It is pretty difficult to have a strong half guard but be bad at Jiu Jitsu. Understanding top and bottom half guard is a heavy task. There are lots of moving parts to the position. That is one of the reasons we introduce it early.
There are many ways to play half guard. I prefer the approach outlined here because I find it safe and when set up correctly, the top person does a fair amount of the work for you. Setting it up correctly in this case means don't rush the technique and pick your starting point carefully. That means getting so good at the first portion of the move, "protecting the shell", that you are able to choose when you enter the move and surprise your partner.
When you are playing half guard you want to establish a position where you are laying on your side with your back almost perpendicular to the mat. I use my limbs to keep you from controlling me, (by getting an underhook, head control, or past my knees). In the first example you will see me parrying for inside control. My right hand prevents head control. My left arm frames and plays a supportive role for my top leg, helping to keep it from getting smashed. If the leg does get smashed I circle out and reestablish the position. I should be using my right knee to prevent my partner from getting past my leg. If he does get past my knee my right elbow will frame inside their thigh and help me reestablish the shell. In the first example you see me effectively protect the shell for a bit, but when Chris gets past my defenses he is able to establish control and flatten me out.
If I am able to effectively protect my shell I can begin to look for openings to establish a more secure half guard. There is a bit of danger in this transition. If you don't have timing on your side, or use space effectively, it is very possible for your partner to flatten you out and crush your hopes of half guard stardom. Timing and clean technique are what make this work, not a good clean and jerk. You are essentially trying to dive into hole with this set up and move low on your partner, securely attaching yourself to their leg.
Try to time the move so that your partner is driving into you when you dive into that hole. The hole is established by straightening out your legs and allowing your hands to follow. Do not just straighten out your arms and legs, jack-knife your body and DIVE in a far as you can go. You are still on your side but you are trying to crunch in and activate those summer abs. When you are as far as you can go use the space behind you to lift your partner up. All of the pushing and pulling is done with the insides of your thighs/arms, not your hands. Rock back and straighten your arms and legs straight up. This is a very foreign method of moving another person, so be patient with yourself and others while everyone is learning it.
You do not want to do all of the work of getting into proper lifting position to just lift your partner up and set them back down in the same place they started from. The aim of the lift is to move yourself underneath your partner. Remember that you are starting on your side, lets say your right side. You are then rocking towards your left side, (but stopping at the halfway mark). You want to leave your partner there while you safely return to your right side. Your left bicep/forearm is the E-brake that keeps your partner from following you back. Keep your left elbow pointed skyward as you rock back your right side and use the momentum to pop up onto your right elbow.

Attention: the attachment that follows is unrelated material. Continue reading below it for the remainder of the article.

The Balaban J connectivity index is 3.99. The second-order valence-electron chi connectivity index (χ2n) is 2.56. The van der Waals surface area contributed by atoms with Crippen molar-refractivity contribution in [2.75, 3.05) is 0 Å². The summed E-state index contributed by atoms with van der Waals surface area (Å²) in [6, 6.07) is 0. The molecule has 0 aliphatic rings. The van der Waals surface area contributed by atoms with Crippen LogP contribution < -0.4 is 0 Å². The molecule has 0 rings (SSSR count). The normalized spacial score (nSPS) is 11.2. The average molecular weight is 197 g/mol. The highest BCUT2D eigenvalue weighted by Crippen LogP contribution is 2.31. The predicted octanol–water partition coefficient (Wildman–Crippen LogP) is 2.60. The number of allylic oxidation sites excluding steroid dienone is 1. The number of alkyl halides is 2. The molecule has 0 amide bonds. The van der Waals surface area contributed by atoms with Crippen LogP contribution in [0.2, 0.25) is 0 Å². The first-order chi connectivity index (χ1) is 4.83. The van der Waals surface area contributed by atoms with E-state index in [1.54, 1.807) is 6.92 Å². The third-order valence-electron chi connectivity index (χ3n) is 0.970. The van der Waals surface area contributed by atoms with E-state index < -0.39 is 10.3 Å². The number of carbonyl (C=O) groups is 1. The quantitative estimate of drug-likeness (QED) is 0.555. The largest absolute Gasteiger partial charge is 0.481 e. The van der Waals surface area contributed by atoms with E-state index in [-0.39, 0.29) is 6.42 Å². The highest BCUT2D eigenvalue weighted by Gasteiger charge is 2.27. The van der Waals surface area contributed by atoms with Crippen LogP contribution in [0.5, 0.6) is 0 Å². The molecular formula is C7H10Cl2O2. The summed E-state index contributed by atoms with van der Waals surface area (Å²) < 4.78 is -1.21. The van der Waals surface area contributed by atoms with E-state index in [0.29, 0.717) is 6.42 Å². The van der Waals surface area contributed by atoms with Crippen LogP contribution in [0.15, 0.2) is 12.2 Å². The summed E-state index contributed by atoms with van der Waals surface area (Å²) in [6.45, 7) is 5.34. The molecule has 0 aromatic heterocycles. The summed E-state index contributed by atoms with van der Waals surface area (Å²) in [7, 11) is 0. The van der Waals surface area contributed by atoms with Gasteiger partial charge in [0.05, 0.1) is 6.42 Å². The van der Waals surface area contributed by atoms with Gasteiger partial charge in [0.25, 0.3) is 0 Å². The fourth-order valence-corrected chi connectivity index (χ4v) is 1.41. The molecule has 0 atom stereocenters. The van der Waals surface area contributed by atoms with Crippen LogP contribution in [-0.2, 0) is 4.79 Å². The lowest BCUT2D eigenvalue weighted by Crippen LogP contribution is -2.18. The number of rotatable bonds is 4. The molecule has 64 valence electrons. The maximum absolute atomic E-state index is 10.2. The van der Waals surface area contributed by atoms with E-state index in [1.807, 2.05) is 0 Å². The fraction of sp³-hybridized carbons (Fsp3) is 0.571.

When this is done well you can use a common follow up and pop out the side to establish top turtle position. A similar follow up is to secure back control.
Often times getting out of the bottom position isn't easy. When your partner is attaching themselves to you and making it difficult to go to the back you can often follow up with a sweep commonly called old school. To perform this sweep you need to effectively secure their far foot. This is done by grabbing the toes. Notice that my first contact with the foot isn't a grab, but a kind of karate chop motion to scoop the toes up and hand them off to the other hand. You want to grab the toes and not the ankle. An ankle grip is easy to kick out of, while grabbing the bottom 1/5 of the foot makes it tough for your partner to get away.
Once the far-side foot is secure, block off the rest of that leg by reaching under their shin with your bottom side arm and grabbing by the knee. From there you want to pull back with your top leg, carefully applying a little torque to your partners leg. From there you push your belly in and log roll over their leg. It is a fairly effortless sweep when set up correctly. If you feel like you are muscling it you should look at your technique until you are smoothly knocking over a non-resisting opponent.
Doing the move in class doesn't give you a strong working knowledge of the technique. You need to spend a little time working on the move outside of class. Once you have the set up and options down roughly you should positional spar with your training partners to get the feel for how it works real time. When you find areas of the technique that are falling apart, go back to drilling just that portion of the move. It takes some practice to get a decent half guard game, but like I said it is very difficult to be good at half guard and not good at jiu jitsu. The position, or the opportunity to force the position, comes up in most matches.
Happy training, see everyone in class!